When we discussed the matter previously, the hon. Member for Bethnal Green and Bow (Ms King), who was a member of the previous Committee, proposed new clause 15, which dealt specifically with racial violence. At the time, we said that she presented her case effectively and forcefully, and we were supportive of it. I responded to the points that she made about her new clause, although she saw fit to withdraw it because the Minister was sympathetic and promised to consider the situation with a view to ensuring that her points were included in the thrust of the regulations, even if they were not in the Bill. However, I cannot see any reference to homelessness caused by racial violence or threats of racial violence in this Bill or in the explanatory notes. Yet, as we have seen in the events of recent weeks, that menace has not gone away and may be more topical now than when we discussed it in January, although the hon. Member for Bethnal Green and Bow gave harrowing examples of racial abuse against her own constituents.
We all know the problems of the hon. Lady's east London constituency, in which residents had missiles thrown at them and burning rubbish and petrol bombs pushed through their letter boxes. I remember her mentioning long-term hate campaigns that may not result in actual violence but that are intimidation of such a high order that people live in fear for their lives, which constitutes racial abuse.
I have encountered cases in my constituency in which people who live in their own homethey are private-owner occupiersor who live in council or another sort of landlord accommodation leave their home because of abuse that they are getting at that address and not because there is something wrong with the home. Those people will sleep on sofas and floors with friends or relatives but, to all intents and purposes, they are in need of alternative accommodation. The hon. Member for Bethnal Green and Bow gave the example of people who had their own home but who could not afford to pay the mortgage on that and rent another residence. They wanted to do that because they were scared stiff to live in their own home.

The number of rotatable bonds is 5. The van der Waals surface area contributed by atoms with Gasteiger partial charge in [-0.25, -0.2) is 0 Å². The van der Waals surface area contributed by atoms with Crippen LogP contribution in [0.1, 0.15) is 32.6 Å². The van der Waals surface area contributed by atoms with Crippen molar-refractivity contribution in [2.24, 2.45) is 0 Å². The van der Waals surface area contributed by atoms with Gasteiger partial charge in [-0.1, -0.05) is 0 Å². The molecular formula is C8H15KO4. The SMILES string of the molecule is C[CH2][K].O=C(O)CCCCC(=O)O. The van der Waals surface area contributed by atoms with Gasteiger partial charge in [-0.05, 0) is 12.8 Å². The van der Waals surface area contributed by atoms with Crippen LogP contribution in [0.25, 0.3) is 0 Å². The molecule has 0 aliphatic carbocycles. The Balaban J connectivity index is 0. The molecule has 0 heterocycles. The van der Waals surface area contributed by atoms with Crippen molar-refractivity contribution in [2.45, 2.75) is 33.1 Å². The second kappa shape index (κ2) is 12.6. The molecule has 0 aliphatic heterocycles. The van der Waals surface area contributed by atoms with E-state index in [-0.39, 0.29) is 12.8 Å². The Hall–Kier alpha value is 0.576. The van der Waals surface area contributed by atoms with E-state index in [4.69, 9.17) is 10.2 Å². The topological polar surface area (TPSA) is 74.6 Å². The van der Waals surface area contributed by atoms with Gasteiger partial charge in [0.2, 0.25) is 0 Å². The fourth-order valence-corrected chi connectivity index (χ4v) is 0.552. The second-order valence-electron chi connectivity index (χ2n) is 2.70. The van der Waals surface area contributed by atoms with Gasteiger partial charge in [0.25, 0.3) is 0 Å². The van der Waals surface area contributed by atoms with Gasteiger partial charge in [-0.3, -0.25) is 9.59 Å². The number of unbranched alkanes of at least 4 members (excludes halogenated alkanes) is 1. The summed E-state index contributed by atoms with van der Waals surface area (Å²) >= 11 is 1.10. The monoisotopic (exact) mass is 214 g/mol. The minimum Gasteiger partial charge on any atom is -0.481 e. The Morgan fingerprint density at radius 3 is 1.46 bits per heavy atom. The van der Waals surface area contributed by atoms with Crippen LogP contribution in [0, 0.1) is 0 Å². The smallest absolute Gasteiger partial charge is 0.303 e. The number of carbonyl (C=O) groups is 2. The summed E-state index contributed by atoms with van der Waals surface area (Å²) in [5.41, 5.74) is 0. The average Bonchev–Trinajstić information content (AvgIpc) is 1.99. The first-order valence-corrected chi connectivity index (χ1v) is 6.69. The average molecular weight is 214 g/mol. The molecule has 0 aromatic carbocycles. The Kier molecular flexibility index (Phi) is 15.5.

Such people are not only tenants, but owner-occupiers, and are virtually unprotected by current law. We must improve their access to the homelessness safety net. I hoped that the hon. Lady's comments would lead to a beefing up of the Bill, or at least the accompanying notes, or the promise of problem being addressed in the code because otherwise people will fall through the safety net.
The hon. Lady rightly said that under half of local housing authorities have provisions for such racial abuse and violence that affects peoples' homeless status. A similar figure was heard with regard to other conditions this morning.
I think that it is correct to raise this matter when discussing clause 10. We concur with the new provisions that deal with violence, intimidation and particularly women fleeing home from domestic violence, but will the Minister address the issues that I raised about the apparent absence of a beefing-up of help for those who are the subject of racial rather than domestic or ordinary violence?
Mr. Don Foster: Before the Minister responds, the Committee should be grateful to the hon. Member for East Worthing and Shoreham (Tim Loughton) for raising that particular point. During our debate on Second Reading, I referred to the knowledge that all Committee members would have that the Government are consulting on their intentions to extend the homeless priority categories. That would be a welcome extension. The Minister gave me an undertaking that she would make available in the Library copies of that consultation document. I am grateful that she has not only done that, but has sent me a copy of the document.